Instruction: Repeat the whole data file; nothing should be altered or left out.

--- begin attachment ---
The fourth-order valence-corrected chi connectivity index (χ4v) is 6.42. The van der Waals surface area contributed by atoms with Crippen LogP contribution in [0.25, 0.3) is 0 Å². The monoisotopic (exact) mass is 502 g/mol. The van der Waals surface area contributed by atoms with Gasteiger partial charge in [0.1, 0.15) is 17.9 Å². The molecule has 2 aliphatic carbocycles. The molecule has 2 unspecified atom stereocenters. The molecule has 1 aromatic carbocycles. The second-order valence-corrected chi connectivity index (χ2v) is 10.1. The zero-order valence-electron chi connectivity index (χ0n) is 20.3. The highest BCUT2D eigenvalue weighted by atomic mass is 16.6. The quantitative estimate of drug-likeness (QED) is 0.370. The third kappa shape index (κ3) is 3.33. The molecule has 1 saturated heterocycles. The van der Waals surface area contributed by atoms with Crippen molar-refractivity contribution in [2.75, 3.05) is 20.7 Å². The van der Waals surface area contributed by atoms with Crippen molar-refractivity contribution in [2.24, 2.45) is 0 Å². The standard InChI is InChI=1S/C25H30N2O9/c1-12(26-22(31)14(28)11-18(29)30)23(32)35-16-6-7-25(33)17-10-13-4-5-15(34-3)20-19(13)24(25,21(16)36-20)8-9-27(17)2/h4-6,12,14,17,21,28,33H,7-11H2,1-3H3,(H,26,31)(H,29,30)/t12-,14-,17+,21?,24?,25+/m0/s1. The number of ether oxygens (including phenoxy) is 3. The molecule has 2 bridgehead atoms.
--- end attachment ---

The fourth-order valence-corrected chi connectivity index (χ4v) is 6.42. The van der Waals surface area contributed by atoms with Crippen LogP contribution in [0.25, 0.3) is 0 Å². The monoisotopic (exact) mass is 502 g/mol. The van der Waals surface area contributed by atoms with Gasteiger partial charge in [0.1, 0.15) is 17.9 Å². The molecule has 2 aliphatic carbocycles. The molecule has 2 unspecified atom stereocenters. The molecule has 1 aromatic carbocycles. The second-order valence-corrected chi connectivity index (χ2v) is 10.1. The zero-order valence-electron chi connectivity index (χ0n) is 20.3. The highest BCUT2D eigenvalue weighted by atomic mass is 16.6. The quantitative estimate of drug-likeness (QED) is 0.370. The third kappa shape index (κ3) is 3.33. The molecule has 1 saturated heterocycles. The van der Waals surface area contributed by atoms with Crippen molar-refractivity contribution in [2.75, 3.05) is 20.7 Å². The van der Waals surface area contributed by atoms with Crippen molar-refractivity contribution in [2.24, 2.45) is 0 Å². The standard InChI is InChI=1S/C25H30N2O9/c1-12(26-22(31)14(28)11-18(29)30)23(32)35-16-6-7-25(33)17-10-13-4-5-15(34-3)20-19(13)24(25,21(16)36-20)8-9-27(17)2/h4-6,12,14,17,21,28,33H,7-11H2,1-3H3,(H,26,31)(H,29,30)/t12-,14-,17+,21?,24?,25+/m0/s1. The number of ether oxygens (including phenoxy) is 3. The molecule has 2 bridgehead atoms.